Simpson Executor Wants Goldmans to Receive 'Zero'

Families of Nicole Brown, Ron Goldman won $33.5 million years ago
By Newser Editors and Wire Services
Posted Apr 12, 2024 1:47 PM CDT
Updated Apr 13, 2024 1:50 PM CDT
Goldman, Brown Families Might Finally Get Paid
In this Oct. 3, 1995, file photo, OJ Simpson reacts as he is found not guilty in the death of his ex-wife Nicole Brown Simpson and her friend Ron Goldman in Los Angeles.   (Myung J. Chun/Los Angeles Daily News via AP, Pool, File)
UPDATE Apr 13, 2024 1:50 PM CDT

The executor of OJ Simpson's estate said he wants the families of Nicole Brown Simpson and Ron Goldman to receive none of the $33.5 million they were awarded decades ago. Malcolm LaVergne singled out the Goldman family in comments to the Las Vegas Review-Journal on Friday. "It's my hope that the Goldmans get zero, nothing," LaVergne said, adding, "I will do everything in my capacity as the executor or personal representative to try and ensure that they get nothing." A court filing Friday names him as executor. LaVergne said his animosity toward the Goldmans springs from the family's successful effort to retitle a book Simpson planned to write If I Did It: Confessions of the Killer, per the AP. LaVergne maintains that though the families were awarded the judgment, there was never a court order issued to force Simpson, who died Wednesday, to pay it.

Apr 12, 2024 1:47 PM CDT

OJ Simpson died Thursday without having paid the lion's share of the $33.5 million judgment a California civil jury awarded to the families of his ex-wife Nicole Brown Simpson and her friend Ron Goldman, the AP reports. Acquitted at a criminal trial, Simpson was found liable by jurors in a 1997 wrongful death lawsuit. The public is now likely to get a closer look at Simpson's finances, and the families are likely to have a better shot at collecting—if there is anything to collect. Whether or not he left behind a will, and whatever that document says, Simpson's assets will now almost certainly have to go through the probate process in court before his four children or other intended heirs can collect on anything.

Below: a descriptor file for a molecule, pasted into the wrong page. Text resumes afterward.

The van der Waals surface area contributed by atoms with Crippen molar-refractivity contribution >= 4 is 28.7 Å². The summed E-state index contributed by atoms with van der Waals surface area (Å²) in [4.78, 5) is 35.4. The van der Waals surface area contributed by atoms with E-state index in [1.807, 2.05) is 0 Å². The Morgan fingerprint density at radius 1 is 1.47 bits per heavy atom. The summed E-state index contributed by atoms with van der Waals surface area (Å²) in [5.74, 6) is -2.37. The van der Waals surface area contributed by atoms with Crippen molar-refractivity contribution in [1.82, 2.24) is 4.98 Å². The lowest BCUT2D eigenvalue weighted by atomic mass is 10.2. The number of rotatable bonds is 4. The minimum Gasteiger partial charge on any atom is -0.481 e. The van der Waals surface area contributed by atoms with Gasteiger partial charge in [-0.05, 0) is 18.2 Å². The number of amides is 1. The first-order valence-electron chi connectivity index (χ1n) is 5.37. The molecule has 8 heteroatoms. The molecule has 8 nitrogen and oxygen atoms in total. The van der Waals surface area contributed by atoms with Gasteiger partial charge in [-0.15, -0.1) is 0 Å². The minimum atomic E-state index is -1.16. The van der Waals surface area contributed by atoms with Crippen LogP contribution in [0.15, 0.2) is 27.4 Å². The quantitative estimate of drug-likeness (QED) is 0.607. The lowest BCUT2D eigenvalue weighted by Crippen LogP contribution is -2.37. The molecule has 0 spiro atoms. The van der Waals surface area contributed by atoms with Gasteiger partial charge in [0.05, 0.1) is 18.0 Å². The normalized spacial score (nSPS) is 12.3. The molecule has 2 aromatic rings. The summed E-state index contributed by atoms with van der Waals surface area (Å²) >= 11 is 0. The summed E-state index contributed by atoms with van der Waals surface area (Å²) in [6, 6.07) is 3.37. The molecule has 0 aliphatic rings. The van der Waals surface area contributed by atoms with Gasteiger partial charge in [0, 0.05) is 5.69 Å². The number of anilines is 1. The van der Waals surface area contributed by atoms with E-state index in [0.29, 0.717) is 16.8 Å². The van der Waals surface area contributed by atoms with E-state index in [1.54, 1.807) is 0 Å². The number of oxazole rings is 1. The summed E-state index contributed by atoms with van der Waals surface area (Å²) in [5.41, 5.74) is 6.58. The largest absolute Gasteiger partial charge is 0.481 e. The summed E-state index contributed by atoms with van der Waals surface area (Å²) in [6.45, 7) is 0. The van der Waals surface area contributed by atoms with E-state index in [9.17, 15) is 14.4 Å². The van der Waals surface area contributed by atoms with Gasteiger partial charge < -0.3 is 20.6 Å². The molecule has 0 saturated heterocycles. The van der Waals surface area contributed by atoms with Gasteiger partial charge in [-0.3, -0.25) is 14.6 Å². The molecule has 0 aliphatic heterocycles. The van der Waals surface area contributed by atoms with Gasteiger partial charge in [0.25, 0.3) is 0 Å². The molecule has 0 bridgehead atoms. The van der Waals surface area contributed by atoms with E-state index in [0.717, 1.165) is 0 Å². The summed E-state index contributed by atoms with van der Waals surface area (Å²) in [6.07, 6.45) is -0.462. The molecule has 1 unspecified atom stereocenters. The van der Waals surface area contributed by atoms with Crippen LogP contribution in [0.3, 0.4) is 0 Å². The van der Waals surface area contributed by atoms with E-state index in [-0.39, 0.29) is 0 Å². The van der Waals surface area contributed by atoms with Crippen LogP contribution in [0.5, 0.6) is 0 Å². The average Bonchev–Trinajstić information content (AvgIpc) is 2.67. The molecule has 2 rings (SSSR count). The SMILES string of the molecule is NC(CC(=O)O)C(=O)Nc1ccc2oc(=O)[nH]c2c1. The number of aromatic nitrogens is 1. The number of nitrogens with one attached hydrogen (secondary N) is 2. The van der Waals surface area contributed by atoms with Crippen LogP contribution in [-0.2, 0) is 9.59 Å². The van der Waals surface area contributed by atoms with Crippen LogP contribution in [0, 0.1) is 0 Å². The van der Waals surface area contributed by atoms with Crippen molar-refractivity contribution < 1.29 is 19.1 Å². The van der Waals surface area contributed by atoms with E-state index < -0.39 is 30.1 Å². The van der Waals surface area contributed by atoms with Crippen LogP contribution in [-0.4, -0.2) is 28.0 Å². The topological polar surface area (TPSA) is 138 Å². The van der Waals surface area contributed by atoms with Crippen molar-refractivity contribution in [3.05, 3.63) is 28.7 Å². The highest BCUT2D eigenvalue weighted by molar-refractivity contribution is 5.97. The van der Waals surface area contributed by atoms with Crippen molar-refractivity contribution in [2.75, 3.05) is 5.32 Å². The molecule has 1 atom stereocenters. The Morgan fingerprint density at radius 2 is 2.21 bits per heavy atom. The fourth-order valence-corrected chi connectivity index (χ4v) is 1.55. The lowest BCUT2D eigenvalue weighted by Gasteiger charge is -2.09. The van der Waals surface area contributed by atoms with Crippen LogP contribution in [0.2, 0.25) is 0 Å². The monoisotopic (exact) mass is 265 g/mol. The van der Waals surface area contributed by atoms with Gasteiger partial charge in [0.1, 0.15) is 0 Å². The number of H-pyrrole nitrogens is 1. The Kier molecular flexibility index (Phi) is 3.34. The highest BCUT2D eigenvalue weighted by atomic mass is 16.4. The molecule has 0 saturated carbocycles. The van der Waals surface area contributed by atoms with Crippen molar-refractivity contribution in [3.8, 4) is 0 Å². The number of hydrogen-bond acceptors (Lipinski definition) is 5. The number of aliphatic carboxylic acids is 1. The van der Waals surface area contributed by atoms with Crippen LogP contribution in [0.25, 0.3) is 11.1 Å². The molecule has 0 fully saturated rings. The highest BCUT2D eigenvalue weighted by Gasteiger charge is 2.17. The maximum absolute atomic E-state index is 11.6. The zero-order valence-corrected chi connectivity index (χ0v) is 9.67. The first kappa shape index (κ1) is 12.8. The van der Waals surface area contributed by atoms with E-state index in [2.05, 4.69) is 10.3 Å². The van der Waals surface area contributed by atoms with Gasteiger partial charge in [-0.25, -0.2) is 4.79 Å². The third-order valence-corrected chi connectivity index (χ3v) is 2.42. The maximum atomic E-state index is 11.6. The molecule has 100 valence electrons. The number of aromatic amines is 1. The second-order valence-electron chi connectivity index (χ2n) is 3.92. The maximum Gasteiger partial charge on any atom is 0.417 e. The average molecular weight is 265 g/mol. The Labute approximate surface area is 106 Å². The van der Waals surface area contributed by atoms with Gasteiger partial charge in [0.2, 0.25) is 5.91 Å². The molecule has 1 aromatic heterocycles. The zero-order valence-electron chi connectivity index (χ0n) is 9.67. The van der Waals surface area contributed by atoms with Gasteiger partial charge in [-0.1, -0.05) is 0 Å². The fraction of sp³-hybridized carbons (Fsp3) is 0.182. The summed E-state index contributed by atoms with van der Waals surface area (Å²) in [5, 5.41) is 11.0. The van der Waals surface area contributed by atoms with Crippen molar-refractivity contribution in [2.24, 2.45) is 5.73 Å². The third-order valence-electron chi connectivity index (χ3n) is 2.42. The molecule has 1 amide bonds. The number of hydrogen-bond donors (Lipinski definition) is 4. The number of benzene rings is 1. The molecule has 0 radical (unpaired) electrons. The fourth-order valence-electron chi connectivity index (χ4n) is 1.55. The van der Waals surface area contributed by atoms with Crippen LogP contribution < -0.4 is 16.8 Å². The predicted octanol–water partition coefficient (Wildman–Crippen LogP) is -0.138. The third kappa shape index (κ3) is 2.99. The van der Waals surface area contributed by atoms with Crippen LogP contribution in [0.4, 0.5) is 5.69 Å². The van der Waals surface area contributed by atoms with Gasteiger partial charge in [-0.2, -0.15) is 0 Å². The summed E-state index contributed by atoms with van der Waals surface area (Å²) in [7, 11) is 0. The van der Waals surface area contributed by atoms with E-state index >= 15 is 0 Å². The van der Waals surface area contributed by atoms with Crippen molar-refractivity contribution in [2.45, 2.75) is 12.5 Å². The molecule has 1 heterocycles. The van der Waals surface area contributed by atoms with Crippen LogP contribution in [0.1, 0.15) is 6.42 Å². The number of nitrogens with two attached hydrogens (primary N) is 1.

Different states have different probate laws. Generally, the case is filed in the state where the person was living when they died. In Simpson's case that's Nevada. But if significant assets are in California or Florida, where he also lived at various times, separate cases could emerge there. Nevada law says an estate must go through the courts if its assets exceed $20,000, or if any real estate is involved, and this must be done within 30 days of the death. If a family fails to file documents, creditors themselves can begin the process. Once the case is in court, creditors who say they are owed money can then seek some of the assets. The Goldman and Brown families will be on at least equal footing with other creditors, and will probably have an even stronger claim.

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Under California law, creditors holding a judgment lien like the plaintiffs in the wrongful death case are deemed to have secured debt, and have priority over creditors with unsecured debt. And they are in a better position to get paid than they were before the defendant's death. But that doesn't mean payment will be forthcoming. Simpson said he lived only on his NFL and private pensions. Hundreds of valuable possessions were seized as part of the jury award, and Simpson was forced to auction his Heisman Trophy, fetching $230,000. Goldman's father Fred Goldman, the lead plaintiff, always said the issue was never the money, it was only about holding Simpson responsible. And he said Thursday that with Simpson's death, "the hope for true accountability has ended." (More OJ Simpson stories.)

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